If there is I don’t know what it could be. The error I got clearly said that I didn’t have enough licences for more VCPUs. This was a long time ago. Maybe they changed the license? I’m currently running 6.7 too, but the last time I tried was at least as far back as 6.5, maybe even 6.0. I don’t remember specifically. I’ll have to experiment when I get home.

Again, I’ve not been following it carefully, but I recall there was some licensing changes with the free version in the not too distant past.

Maybe worth getting a new license key?

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According to this (Free VMware ESXi 6.7):

Tech Specs and Limitations

  • No commercial support (But great community support)
  • Free ESXi cannot be added to a vCenter Server
  • Some API functionality is missing
  • No physical CPU limitation
  • Number of logical CPUs per host: 480
  • Maximum vCPUs per virtual machine: 8

Other limitations like the 32GB Memory or 2 CPU Socket limit are no longer in place.


Awesome! Thanks for posting. It’s good to know. I might go and add another VCPU to a couple of my existing VMs. I’m using about 80% of my physical CPU though so I don’t have a whole lot of room to grow.

Maybe a naive question, but I see a lot of use of ESXi and little of Virtualbox; now I realize the former is a type 1 hypervisor and the latter a type 2; but we are not talking about too taxing tasks, I would believe, in virtualizing OH or other home applications. Virtualbox is open source, does not seem to run into limits like mentioned above. Just curious, and my apologies if this is off-topic.

VirtualBox is one of the many choices for adding virtualisation on top of an existing OS if you want to occasionally spin up a different environment to play, but if you want a box where its primary task is “run these VMs all the time” then a type 1 hypervisor is needed - and there’s plenty of options for this too!

If VirtualBox does what you need, great, but when I compared it in the past with VirtualPC and VMware (this is before Hyper-V, so things may well have changed) - VirtualBox had the least amount of compatibility and the largest number of headaches getting it running - whereas VMware did everything I needed to - so I’m running ESXi on my server.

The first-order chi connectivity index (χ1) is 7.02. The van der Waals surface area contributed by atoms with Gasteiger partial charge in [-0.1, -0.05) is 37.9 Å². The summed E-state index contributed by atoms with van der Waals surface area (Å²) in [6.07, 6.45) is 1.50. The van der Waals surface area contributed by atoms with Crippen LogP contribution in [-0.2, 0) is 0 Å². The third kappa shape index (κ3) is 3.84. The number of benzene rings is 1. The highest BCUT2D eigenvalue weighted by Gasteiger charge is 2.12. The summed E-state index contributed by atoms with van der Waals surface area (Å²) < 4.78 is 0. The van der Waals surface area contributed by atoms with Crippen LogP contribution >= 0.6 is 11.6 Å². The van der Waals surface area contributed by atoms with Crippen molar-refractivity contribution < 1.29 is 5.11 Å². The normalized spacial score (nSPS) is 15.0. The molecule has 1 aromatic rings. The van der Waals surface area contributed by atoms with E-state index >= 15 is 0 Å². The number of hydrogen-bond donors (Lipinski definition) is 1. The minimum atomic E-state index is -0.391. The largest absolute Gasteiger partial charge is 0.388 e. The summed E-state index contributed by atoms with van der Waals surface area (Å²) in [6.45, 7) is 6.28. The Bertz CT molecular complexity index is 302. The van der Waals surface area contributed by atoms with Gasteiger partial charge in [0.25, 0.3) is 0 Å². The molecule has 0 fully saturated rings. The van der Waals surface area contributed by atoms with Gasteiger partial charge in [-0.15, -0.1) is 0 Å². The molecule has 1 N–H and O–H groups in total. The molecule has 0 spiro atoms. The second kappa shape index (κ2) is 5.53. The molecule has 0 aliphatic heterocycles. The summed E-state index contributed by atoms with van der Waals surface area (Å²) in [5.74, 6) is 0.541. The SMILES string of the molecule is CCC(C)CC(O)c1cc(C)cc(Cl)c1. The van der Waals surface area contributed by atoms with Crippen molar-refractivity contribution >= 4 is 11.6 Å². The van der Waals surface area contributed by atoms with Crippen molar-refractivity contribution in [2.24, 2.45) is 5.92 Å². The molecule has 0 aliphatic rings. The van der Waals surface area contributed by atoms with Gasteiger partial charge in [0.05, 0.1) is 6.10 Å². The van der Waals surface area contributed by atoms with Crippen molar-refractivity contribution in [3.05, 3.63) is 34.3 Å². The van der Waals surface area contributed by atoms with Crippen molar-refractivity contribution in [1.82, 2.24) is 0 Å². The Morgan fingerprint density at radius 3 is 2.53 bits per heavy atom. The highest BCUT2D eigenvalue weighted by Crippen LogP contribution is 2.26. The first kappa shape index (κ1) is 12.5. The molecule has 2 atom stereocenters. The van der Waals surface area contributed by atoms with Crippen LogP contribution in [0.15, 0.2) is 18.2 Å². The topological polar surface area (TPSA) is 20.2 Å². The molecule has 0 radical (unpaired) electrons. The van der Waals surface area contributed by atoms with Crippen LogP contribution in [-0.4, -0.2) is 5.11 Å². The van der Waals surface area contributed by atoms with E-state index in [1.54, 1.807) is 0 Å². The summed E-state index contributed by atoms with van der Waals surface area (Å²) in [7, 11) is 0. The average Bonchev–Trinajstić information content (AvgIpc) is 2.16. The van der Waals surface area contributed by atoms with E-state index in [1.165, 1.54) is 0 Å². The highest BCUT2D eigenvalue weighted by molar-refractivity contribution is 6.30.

I’ve got 9 VMs spun up at the moment, each with at least 2 vCPUs assigned (a couple have 4, another has the full 8) and I’m still able to add more VMs.

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It depends a lot on what you want out of your host OS. If all the host is going to do is run VMs, and you are OK with a headless server, type 1 (ESXi, Xen, KVM I think, Xen and KVM I think are both opensource as well) is a better choice because the host OS will be using the least amount of the machine’s resources as possible while at the same time providing a nice administration UI through your browser.

Obviously, they have all sorts of APIs and ancillary tools (usually very expensive) to support stuff like migration (i.e. move a running VM to another physical host), dynamically creating/destroying VMs and stuff like that which doesn’t really matter in the home lab all that much.

You can run VirtualBox like this with a headless server and such but it becomes awkward and not as nice of an experience. But if you want the nice GUI you need to run X and Gnome or some other window manager on your server which does consume resources that would better be applied to your VMs.

Familiarity also comes into play. For many of us who have exposure to these types of tools professionally, VMWare is often what we have to use professionally. As was once said of IBM, no one ever lost their job for buying VMWare. At least in my industry.

While VirtualBox is open source, I believe the VirtualBox tools you need to install into the VM OS (video drivers and such) are not open source and require a license to use commercially.

VMWare is just the opposite. The hypervisor is proprietary but openvm-tools is open source. I always found that interesting.

It’s been awhile but not all that long since I’ve done something with VirtualBox. It is usually what I go to when I need to spin up a T2 VM. I’ve not run into any incompatibilities with it. VMWare Workstation has a nicer interface for VM creation but I found VirtualBox to be adequate.

I’ve only ever run Linux and FreeBSD VMs though so if you need Windows or OSX YMMV.

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I’m running ESXi on an old Dell Optiplex 7020 mini desktop, i5-4590, 24GB RAM. II have 6 VMs, and could still add a few more.